Interview with Donald Kuratko
Tuesday, December 22, 2015
Posted by: Bonnie Nolan
Interview with Don Kuratko
by Polly Black, Assistant VP- Print Publications
PB: Can you give us an extract of the talk you are planning to give? A taste of what you will be talking about?
DK: The title is “Entrepreneurship Everywhere…..What is the Future Trajectory?” I want to examine from where we have come in the last 40 years as a discipline, point out the perils of success, and then explore with the audience the future of entrepreneurship as a discipline. What specifically are the challenges we face and how can we provide the solutions. If entrepreneurship is truly everywhere, then are we really going anywhere? The answer is of course, yes, but our trajectory needs to be carefully thought out. We cannot simply live on the laurels of the current successes.
PB: What are some (or one) of the more interesting developments you have heard or seen in entrepreneurship education recently?
DK: The enormous movement of entrepreneurship across campuses. It now permeates almost every discipline. Our book, Entrepreneurship Programs and the Modern University by Michael H. Morris, Donald F. Kuratko, Jeffrey R. Cornwall (Edward Elgar Publishing) outlines the entrepreneurial imperative that has spread across campuses. From curriculum, to support programs, to outreach, to university-wide programs, our book details this immense movement.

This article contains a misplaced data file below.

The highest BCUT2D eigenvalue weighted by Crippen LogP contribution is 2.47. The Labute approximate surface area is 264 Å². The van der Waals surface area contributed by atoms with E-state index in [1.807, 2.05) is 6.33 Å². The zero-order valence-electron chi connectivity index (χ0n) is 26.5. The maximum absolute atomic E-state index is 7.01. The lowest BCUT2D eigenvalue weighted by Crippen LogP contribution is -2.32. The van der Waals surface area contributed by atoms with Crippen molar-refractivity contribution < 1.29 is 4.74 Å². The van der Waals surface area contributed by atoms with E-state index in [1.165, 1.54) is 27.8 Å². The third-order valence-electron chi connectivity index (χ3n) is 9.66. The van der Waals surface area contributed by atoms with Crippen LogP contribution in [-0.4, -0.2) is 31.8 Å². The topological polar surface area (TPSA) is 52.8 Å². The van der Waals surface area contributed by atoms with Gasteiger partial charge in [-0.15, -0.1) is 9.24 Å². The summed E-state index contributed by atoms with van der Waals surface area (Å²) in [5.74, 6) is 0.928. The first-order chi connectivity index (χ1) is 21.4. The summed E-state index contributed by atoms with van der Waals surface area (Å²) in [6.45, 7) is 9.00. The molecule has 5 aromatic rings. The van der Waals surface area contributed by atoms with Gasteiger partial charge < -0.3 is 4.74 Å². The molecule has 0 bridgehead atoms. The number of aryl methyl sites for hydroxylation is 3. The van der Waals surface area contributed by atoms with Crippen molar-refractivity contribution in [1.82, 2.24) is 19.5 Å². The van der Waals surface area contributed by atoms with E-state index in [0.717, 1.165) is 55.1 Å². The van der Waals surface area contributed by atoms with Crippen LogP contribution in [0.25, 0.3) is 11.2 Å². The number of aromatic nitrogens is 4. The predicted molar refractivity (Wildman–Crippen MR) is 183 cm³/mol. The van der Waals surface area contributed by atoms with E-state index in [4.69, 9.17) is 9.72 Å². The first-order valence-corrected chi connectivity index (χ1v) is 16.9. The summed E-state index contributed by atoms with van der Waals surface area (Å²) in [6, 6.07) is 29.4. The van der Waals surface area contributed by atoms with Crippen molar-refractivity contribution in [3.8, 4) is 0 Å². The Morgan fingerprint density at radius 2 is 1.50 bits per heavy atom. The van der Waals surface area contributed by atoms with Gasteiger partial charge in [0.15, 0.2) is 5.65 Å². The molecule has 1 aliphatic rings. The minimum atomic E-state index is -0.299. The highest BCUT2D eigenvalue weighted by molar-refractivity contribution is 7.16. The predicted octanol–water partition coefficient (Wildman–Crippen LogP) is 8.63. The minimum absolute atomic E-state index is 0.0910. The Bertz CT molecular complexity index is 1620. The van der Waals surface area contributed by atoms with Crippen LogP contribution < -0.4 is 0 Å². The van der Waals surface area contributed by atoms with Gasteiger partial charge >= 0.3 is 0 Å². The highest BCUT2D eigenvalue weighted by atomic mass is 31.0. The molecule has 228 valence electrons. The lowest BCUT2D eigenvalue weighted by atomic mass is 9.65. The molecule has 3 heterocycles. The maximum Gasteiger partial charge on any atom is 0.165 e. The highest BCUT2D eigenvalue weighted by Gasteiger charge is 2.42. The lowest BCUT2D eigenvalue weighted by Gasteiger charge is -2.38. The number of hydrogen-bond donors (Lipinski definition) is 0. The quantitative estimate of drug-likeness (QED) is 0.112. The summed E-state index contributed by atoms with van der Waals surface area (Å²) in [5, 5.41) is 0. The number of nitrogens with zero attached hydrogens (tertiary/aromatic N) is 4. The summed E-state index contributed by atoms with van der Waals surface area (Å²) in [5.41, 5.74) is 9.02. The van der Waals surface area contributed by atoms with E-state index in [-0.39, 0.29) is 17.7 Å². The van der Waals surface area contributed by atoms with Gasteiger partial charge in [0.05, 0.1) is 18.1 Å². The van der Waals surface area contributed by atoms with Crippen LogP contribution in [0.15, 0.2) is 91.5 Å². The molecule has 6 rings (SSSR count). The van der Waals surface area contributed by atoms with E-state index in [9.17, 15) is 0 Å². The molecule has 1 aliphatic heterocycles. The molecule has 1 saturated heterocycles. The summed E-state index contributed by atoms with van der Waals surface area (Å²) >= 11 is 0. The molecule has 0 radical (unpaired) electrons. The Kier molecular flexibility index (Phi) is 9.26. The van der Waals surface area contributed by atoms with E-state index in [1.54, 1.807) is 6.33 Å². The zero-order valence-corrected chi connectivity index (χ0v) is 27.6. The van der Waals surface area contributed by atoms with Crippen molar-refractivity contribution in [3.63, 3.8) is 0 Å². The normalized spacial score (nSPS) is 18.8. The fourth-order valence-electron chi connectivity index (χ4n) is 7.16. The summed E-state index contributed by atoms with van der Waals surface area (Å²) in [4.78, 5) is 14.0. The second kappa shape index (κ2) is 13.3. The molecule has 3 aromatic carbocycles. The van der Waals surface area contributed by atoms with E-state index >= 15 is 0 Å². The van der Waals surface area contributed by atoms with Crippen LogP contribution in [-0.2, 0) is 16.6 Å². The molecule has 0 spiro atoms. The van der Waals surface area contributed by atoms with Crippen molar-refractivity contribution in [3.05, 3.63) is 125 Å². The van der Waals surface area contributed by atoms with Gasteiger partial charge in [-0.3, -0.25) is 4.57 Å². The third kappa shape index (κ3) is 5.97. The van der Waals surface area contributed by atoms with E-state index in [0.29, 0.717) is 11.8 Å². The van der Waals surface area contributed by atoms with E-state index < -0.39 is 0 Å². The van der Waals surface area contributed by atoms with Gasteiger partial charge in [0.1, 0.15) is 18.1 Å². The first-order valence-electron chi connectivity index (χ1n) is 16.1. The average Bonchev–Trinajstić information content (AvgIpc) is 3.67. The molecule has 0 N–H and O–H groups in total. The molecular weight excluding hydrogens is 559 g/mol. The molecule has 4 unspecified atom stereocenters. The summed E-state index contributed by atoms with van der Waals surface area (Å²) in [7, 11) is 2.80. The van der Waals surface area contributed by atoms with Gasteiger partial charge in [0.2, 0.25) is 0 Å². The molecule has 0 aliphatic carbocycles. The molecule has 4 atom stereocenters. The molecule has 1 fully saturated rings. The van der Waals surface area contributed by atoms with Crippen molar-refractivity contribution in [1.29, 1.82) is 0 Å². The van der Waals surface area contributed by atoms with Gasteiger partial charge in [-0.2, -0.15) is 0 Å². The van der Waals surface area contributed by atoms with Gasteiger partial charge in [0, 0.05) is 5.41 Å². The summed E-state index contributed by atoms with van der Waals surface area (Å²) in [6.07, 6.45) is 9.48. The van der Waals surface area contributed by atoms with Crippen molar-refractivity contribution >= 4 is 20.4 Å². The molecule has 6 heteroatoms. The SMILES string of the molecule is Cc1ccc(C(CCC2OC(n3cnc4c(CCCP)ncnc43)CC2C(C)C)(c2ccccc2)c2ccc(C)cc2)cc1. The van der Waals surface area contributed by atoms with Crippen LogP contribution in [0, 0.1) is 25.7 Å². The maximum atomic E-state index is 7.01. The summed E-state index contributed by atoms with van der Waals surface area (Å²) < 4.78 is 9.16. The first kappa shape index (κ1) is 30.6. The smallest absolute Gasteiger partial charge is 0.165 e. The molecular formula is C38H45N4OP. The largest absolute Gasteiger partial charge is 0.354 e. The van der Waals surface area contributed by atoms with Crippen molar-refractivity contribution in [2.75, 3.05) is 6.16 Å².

PB: Recent articles in the news press have suggested that Millennials are risk averse and so less inclined to be entrepreneurs, but more independent and so more inclined to be entrepreneurial within existing companies. What are your thoughts on this question?
DK: I believe that corporate innovation is a huge wave happening in all organizations today. Today’s organizations have a dire need to innovate or they will not exist in the future. Yet, they need a generation of young professionals with “entrepreneurial mindsets” to execute on the needed innovations. If, in fact, our Millennials are less inclined to be entrepreneurs then it we still have a major mission at hand to educate and prepare the next generation of corporate innovators. Even more importantly I believe that entrepreneurial leadership is the newest form of leadership needed in all organizations (non-profit or for-profit) so the entire concept of entrepreneurship education may be even more critical today as a way of leading then merely starting a firm. And, as I tell my students, once you have been involved in corporate innovation, who knows what might trigger a desire later to set lout on your own. Remember, the GEM study shows that the United States has the highest rate of entrepreneurship among 55–64 year olds in the 25 developed economies studied as they are more confident in their abilities to start businesses than those 18–44 years of age. So, maybe the Millennials are on the right track after all!!